White House Press Secretary Jen Psaki seemed stumped by a reporter’s question at yesterday’s White House press briefing, asking the reporter to direct the question to oil companies instead. 

  • QUESTION: “You just said that less supply raises prices, it’s not in our strategic interest to reduce the supply… So why not apply the same logic to energy and increase domestic production here?”
  • PSAKI: “Well there are 9,000 approved oil leases that the oil companies are not tapping into currently so I would ask them that question.”

Well, we’re happy to help answer!

Not every lease contains oil or natural gas resources, nor does every non-producing lease represent untapped resource potential. Natural gas and oil resources exist on only a limited number of leases and are economic to produce on an even smaller number.

  • NOTE: We are at a two-decade high for percentage of producing leases on federal lands, according to BLM data.  Nearly 2-out-of-3 leases in effect are producing natural gas and oil.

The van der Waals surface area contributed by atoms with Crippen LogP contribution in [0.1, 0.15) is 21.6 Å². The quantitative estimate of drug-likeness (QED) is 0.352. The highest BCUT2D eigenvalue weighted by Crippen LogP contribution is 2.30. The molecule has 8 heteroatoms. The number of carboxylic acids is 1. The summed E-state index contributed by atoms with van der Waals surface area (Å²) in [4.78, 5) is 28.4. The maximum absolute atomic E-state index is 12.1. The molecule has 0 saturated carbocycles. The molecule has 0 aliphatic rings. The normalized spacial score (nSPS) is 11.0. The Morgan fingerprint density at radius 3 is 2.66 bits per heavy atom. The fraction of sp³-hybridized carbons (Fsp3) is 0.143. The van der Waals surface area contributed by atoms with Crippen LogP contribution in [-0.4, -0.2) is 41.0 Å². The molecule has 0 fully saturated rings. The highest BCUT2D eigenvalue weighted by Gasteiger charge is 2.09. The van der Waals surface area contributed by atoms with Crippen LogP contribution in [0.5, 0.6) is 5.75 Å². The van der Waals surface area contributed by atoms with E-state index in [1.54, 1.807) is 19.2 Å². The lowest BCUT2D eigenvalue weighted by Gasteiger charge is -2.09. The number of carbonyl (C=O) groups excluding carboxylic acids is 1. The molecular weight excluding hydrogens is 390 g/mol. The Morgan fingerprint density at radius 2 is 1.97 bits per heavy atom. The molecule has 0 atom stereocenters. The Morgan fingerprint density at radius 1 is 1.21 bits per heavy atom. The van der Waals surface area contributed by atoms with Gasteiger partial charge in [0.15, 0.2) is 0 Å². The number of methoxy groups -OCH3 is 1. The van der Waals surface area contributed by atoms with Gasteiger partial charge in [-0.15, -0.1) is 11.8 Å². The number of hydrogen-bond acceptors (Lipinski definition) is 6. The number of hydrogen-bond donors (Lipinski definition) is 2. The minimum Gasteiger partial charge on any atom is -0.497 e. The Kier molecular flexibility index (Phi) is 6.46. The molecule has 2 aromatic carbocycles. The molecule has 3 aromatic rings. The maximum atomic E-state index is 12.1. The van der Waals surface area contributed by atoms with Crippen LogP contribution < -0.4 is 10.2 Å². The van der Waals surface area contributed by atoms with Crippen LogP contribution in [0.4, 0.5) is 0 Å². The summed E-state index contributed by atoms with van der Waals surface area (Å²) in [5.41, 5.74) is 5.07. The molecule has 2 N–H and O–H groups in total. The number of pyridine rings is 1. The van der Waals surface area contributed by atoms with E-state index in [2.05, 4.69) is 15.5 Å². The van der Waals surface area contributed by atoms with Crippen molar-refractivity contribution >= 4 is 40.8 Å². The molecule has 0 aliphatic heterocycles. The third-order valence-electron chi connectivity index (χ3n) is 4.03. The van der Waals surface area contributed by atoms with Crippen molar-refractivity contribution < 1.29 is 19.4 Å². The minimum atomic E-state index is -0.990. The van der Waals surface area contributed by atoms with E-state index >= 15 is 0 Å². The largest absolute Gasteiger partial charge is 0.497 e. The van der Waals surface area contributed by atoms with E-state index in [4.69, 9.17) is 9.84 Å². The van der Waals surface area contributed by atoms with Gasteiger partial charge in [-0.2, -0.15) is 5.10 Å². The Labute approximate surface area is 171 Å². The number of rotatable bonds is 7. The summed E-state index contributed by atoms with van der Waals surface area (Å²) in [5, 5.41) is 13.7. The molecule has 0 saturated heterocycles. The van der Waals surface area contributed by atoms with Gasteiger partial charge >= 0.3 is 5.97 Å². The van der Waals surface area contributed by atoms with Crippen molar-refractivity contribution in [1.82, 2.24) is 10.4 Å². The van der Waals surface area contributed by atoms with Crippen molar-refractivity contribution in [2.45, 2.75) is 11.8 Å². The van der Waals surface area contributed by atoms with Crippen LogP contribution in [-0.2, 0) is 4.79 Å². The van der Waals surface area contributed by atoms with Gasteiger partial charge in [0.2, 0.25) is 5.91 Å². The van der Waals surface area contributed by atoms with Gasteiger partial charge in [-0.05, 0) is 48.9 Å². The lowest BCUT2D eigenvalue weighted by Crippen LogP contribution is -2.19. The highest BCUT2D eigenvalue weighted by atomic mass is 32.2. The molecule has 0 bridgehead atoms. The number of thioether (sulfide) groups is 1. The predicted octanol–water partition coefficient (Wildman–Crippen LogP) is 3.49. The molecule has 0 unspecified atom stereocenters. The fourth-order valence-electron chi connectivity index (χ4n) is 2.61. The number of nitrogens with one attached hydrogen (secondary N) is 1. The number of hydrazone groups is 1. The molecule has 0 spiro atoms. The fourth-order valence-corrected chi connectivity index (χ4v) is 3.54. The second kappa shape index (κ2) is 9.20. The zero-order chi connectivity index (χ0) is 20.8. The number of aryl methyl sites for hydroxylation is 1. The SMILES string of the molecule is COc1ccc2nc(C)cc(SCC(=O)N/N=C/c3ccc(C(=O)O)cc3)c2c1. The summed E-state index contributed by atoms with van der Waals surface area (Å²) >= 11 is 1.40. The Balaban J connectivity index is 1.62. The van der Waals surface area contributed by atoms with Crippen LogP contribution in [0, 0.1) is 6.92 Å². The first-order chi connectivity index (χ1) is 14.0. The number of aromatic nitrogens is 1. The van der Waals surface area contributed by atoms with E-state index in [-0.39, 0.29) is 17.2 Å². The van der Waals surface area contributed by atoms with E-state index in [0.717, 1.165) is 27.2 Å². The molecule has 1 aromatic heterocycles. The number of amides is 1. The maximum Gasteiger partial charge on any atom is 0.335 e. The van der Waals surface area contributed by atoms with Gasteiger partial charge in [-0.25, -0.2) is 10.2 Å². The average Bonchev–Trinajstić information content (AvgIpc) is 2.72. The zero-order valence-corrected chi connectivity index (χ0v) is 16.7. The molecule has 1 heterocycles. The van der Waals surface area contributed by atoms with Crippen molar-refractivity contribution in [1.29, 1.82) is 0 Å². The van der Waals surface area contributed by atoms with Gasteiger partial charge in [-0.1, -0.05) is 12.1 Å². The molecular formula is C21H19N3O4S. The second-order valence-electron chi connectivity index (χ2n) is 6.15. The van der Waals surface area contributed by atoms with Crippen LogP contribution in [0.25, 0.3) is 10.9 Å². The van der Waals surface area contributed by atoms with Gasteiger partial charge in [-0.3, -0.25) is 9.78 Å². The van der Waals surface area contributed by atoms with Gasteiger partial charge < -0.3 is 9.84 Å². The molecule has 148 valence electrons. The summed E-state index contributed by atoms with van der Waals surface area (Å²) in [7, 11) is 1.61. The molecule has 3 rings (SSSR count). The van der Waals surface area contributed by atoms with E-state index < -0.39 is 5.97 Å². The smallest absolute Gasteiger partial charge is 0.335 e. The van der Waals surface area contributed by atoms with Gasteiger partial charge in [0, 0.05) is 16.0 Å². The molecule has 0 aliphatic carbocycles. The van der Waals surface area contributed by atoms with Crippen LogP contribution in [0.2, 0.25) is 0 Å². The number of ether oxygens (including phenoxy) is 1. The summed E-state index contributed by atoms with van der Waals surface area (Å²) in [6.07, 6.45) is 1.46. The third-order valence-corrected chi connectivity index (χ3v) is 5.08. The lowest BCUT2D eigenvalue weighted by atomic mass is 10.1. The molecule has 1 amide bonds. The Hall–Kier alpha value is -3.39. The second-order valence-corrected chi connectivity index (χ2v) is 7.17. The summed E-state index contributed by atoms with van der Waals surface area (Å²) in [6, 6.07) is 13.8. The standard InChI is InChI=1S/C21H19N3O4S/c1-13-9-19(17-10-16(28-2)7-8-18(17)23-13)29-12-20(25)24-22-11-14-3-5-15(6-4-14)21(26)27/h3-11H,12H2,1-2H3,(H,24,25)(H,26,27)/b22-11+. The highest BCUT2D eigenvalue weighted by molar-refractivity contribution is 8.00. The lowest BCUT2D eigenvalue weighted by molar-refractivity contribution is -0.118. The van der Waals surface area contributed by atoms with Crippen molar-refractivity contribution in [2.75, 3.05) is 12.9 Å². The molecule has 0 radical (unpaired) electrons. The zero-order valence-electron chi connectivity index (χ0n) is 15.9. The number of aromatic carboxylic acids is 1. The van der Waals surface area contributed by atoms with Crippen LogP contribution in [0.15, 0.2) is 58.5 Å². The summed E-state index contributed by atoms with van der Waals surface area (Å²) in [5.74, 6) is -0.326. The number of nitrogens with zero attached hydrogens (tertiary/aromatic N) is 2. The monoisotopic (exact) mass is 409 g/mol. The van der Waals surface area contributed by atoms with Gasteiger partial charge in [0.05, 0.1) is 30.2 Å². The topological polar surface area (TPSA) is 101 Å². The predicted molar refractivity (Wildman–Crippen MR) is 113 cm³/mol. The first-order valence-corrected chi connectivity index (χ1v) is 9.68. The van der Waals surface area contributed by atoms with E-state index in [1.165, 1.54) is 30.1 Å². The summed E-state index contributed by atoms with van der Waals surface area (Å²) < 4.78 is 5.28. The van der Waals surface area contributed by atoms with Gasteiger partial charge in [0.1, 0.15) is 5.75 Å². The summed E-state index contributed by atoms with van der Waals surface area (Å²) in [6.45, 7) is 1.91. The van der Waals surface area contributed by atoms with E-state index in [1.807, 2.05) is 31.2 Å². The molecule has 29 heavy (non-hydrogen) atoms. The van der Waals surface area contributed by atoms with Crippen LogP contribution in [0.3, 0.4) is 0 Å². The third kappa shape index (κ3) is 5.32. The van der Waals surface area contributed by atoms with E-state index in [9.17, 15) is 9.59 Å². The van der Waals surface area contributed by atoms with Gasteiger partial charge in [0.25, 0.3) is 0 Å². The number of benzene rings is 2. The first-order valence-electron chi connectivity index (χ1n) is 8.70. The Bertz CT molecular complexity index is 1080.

Think of the federal leasing of natural gas and oil like the start of a minesweeper game: you have a bunch of leased parcels of land before you, but you don’t know what lies beneath yet. Once you’re able to explore your parcels, you’ll narrow it down and discover which ones have natural gas or oil that can be extracted, and which ones are barren or not feasible for production. As a consequence, not every lease would reasonably be expected to be put into production, and as companies learn more about where resources are commercially producible, they often times need new and different leases to further develop those resources.


Minesweeper game

Keep in mind, “use it or lose it” already is the law. Companies are required under government leasing regulations to develop a lease expeditiously or return it to the government. A federal lease terminates if the lessee is not performing diligent drilling operations on or for the benefit of the lease by the end of the primary term of the lease. The problem is regulatory uncertainty is stifling further development at a time of rising energy costs.

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